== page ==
Academic journal article The Journal of Law in Society

The Elusive Quest for Equity: An Analysis of How Contextual Factors Contribute to the Likelihood of School Districts Being Legally Cited for Racial Disproportionality in Special Education

Academic journal article The Journal of Law in Society

The Elusive Quest for Equity: An Analysis of How Contextual Factors Contribute to the Likelihood of School Districts Being Legally Cited for Racial Disproportionality in Special Education

Article excerpt

   I. OBJECTIVES   II. CONTEXT  III. DISPROPORTIONALITY IN SPECIAL EDUCATION   IV. THE INDIVIDUALS WITH DISABILITIES EDUCATION ACT (IDEA)       AND DISPROPORTIONALITY    V. SOCIOLOGY OF SPECIAL EDUCATION: EXPLORING THE       THEORETICAL UNDERPINNINGS OF DISPROPORTIONALITY   VI. SITE SELECTION  VII. DATASET DESCRIPTION VIII. THEORETICAL VARIABLES OF INTEREST   IX. METHODS    X. DATA SET CHARACTERISTICS   XI. MODEL RESULTS  XII. FINDINGS XIII. DISCUSSION/IMPLICATIONS 

I. OBJECTIVES

The paper explores how district level contextual variables contribute to the likelihood of a legal citation for racial disproportionality in special education. The study relies on sociological organizational theory and uses a neo-institutional lens to understand the relationship between technical legal compliance and symbolic compliance when mediating disproportionality. The study is quantitative with the unit of analysis at the district level and uses event history analysis to understand how a federal and state level citation for disproportionality, and the acts of compliance that follow from receipt of the citation, relate to the probability of a reduction in disproportionate outcomes. The focus of the inquiry is to understand how district sociodemographics and compliance to disability legislation may exacerbate, neutralize, or mediate disproportionality. The findings indicate that there is a complex relationship between the size of a district, a district's sociodemographics, the duration of a citation, and a history of repeated citations. The findings also suggest that addressing the root causes of disproportionality lies beyond legal compliance alone.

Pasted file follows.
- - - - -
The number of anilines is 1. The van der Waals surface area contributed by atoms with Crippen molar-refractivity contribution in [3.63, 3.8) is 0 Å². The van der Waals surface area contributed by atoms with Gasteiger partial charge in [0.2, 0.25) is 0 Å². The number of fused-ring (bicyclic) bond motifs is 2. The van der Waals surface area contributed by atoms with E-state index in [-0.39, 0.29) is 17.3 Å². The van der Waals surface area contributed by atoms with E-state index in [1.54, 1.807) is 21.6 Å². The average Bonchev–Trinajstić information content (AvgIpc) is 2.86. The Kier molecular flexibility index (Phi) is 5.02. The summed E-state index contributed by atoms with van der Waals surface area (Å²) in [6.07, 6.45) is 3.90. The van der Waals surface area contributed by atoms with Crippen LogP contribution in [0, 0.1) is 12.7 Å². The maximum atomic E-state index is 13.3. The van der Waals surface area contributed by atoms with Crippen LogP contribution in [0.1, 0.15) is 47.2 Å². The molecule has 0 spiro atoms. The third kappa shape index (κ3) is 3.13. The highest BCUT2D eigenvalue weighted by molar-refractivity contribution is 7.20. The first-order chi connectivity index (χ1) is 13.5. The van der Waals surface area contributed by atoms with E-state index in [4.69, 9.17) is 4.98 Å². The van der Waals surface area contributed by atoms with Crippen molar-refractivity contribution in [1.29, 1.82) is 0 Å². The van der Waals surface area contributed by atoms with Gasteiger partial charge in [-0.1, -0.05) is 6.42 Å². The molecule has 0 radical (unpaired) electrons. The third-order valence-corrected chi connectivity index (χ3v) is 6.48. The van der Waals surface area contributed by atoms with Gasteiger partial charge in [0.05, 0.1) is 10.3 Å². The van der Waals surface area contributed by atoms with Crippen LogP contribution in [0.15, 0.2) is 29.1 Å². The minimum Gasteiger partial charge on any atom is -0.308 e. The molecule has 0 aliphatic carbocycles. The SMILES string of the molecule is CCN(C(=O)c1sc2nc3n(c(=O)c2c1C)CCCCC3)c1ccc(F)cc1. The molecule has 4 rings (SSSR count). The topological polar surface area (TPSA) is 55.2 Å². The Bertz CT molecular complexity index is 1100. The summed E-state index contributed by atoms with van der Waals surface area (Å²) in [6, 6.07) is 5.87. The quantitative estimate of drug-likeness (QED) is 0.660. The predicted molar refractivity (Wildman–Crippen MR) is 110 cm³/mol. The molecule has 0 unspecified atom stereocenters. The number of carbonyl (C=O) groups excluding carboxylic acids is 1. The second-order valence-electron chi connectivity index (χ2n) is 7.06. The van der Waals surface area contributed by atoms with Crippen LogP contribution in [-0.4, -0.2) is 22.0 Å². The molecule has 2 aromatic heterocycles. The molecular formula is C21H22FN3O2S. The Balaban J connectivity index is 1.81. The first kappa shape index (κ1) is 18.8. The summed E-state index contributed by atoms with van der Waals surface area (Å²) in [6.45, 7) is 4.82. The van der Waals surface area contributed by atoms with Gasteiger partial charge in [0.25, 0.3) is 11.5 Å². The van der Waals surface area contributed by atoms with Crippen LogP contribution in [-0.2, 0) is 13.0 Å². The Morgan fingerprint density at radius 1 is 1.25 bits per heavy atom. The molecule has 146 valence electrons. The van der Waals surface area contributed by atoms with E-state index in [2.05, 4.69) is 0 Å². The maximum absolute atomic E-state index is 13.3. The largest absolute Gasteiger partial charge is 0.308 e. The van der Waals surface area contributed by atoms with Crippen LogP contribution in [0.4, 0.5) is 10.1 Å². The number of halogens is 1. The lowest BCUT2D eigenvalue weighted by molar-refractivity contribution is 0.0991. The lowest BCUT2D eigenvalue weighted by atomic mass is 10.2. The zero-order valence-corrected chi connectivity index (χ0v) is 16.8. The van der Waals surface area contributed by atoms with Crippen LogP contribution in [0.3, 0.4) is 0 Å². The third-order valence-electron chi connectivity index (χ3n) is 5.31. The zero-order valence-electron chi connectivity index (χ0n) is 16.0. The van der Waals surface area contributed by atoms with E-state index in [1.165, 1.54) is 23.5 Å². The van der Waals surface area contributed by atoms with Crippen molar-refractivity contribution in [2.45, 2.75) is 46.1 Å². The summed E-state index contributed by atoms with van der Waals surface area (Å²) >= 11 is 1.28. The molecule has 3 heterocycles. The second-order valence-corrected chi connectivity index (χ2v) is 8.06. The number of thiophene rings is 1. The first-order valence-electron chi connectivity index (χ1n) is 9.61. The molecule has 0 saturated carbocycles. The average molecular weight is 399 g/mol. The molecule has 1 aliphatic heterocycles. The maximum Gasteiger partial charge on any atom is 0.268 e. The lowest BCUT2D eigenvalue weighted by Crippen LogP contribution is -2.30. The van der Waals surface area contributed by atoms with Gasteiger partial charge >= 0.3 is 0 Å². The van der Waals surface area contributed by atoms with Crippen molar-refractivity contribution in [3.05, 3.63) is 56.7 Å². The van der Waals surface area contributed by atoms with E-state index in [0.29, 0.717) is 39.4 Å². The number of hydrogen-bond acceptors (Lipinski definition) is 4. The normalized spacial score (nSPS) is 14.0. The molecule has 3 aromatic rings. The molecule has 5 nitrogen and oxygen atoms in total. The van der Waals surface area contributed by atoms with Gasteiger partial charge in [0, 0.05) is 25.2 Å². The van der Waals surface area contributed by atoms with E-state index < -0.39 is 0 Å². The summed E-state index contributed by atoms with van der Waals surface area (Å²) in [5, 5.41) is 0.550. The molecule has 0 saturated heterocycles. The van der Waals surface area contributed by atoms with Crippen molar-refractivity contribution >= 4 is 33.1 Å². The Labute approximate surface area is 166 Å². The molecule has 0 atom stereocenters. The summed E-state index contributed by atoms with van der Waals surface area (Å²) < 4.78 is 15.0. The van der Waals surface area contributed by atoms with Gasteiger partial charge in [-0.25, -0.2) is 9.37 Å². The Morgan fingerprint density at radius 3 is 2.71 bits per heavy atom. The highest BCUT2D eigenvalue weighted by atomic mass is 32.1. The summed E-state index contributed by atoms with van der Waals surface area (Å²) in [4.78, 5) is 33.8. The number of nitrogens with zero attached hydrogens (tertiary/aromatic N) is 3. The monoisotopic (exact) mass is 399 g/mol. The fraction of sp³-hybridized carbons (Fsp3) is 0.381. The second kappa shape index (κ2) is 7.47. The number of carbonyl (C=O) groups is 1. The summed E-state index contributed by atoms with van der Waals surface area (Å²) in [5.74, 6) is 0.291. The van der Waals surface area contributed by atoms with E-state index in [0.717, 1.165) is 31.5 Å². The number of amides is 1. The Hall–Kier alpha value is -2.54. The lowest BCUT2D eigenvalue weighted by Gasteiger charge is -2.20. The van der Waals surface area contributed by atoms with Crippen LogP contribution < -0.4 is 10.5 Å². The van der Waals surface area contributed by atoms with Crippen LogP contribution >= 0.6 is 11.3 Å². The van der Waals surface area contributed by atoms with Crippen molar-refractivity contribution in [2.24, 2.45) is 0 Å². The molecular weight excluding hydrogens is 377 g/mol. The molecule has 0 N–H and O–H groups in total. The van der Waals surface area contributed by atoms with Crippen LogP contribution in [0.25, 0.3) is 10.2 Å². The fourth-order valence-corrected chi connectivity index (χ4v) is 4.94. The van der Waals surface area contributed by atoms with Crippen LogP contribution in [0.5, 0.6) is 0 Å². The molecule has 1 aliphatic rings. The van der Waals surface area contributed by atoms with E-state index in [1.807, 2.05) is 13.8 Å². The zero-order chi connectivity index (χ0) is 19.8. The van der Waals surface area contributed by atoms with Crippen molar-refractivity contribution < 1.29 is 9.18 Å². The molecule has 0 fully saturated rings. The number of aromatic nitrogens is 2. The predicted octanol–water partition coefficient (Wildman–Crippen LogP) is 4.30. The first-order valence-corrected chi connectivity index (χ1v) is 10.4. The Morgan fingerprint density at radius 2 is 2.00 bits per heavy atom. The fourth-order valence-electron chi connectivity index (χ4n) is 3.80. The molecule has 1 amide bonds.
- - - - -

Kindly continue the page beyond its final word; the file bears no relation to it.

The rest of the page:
II. CONTEXT

Racial and ethnic disproportionality in special education is a pervasive and problematic educational and social issue in the United States. It has persisted for decades despite extensive federal and state level regulations that have been enacted to address it. Disproportionality in special education is the overrepresentation of a specific group in special education programs and suspensions relative to the presence of this group in the overall student population, and/or the underrepresentation of a specific group in accessing intervention services, resources, programs, rigorous curriculum and instruction. (4) Because these placements often result in students of color being unfairly denied access to important educational opportunities, disproportionality is increasingly identified as not merely an educational problem, but a violation of civil rights.

The Individuals with Disabilities Education Act (IDEA5) is the single most influential piece of legislation affecting students with disabilities in schools. The legislative history of IDEA began in the early 1970s with the enactment of Public Law 94-142. (6) The law came into being after parents in 26 states initiated litigation related to the violation of educational rights and opportunities for children identified as being in need of special education. Passage of IDEA relied upon the same litigation strategy used in Brown vs. Board of Education. (7) The law was predicated using civil rights legislation to gain rights for students with learning disabilities, a historically marginalized group. IDEA was designed to legally ensure fair and equitable delivery of education to students with disabilities and to meet the multiple demands of schools, teachers, students, families, and districts. (8) IDEA is procedurally laden, and compliance to its provisions, especially in relation to disproportionality, has grown more complex over time. (9)

Despite extensive federal legal protections for students with disabilities in schools, numerous studies have found that gross inequities and violations of educational rights persist. (10) In recent decades, the federal government has embedded several "indicators" into IDEA legislation to monitor state and district progress on important educational outcomes for the purpose of ensuring equity for students with disabilities. …

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